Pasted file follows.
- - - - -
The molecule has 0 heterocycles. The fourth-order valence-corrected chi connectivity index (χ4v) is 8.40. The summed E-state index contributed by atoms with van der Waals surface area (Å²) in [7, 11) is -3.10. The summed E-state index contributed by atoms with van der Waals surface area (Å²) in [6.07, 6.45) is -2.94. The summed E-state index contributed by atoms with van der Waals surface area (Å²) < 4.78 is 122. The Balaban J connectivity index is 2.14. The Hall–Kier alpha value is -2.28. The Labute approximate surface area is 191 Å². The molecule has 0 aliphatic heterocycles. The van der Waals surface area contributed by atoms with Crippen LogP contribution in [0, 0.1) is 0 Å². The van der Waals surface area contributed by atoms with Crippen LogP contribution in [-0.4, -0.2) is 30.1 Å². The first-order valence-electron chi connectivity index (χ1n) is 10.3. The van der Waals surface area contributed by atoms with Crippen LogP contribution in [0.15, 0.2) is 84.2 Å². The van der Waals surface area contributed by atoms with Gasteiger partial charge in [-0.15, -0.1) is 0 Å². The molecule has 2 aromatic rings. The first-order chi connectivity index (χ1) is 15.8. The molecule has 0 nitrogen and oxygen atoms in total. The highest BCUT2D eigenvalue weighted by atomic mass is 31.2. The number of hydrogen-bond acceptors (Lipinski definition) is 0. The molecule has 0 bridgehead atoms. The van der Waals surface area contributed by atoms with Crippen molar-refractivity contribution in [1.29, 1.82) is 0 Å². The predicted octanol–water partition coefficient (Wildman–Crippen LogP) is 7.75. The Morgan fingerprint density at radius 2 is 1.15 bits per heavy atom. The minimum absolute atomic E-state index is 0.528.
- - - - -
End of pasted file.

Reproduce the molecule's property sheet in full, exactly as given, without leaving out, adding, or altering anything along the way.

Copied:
The molecule has 0 heterocycles. The fourth-order valence-corrected chi connectivity index (χ4v) is 8.40. The summed E-state index contributed by atoms with van der Waals surface area (Å²) in [7, 11) is -3.10. The summed E-state index contributed by atoms with van der Waals surface area (Å²) in [6.07, 6.45) is -2.94. The summed E-state index contributed by atoms with van der Waals surface area (Å²) < 4.78 is 122. The Balaban J connectivity index is 2.14. The Hall–Kier alpha value is -2.28. The Labute approximate surface area is 191 Å². The molecule has 0 aliphatic heterocycles. The van der Waals surface area contributed by atoms with Crippen LogP contribution in [0, 0.1) is 0 Å². The van der Waals surface area contributed by atoms with Crippen LogP contribution in [-0.4, -0.2) is 30.1 Å². The first-order valence-electron chi connectivity index (χ1n) is 10.3. The van der Waals surface area contributed by atoms with Crippen LogP contribution in [0.15, 0.2) is 84.2 Å². The van der Waals surface area contributed by atoms with Gasteiger partial charge in [-0.15, -0.1) is 0 Å². The molecule has 2 aromatic rings. The first-order chi connectivity index (χ1) is 15.8. The molecule has 0 nitrogen and oxygen atoms in total. The highest BCUT2D eigenvalue weighted by atomic mass is 31.2. The number of hydrogen-bond acceptors (Lipinski definition) is 0. The molecule has 0 bridgehead atoms. The van der Waals surface area contributed by atoms with Crippen molar-refractivity contribution in [1.29, 1.82) is 0 Å². The predicted octanol–water partition coefficient (Wildman–Crippen LogP) is 7.75. The Morgan fingerprint density at radius 2 is 1.15 bits per heavy atom. The minimum absolute atomic E-state index is 0.528.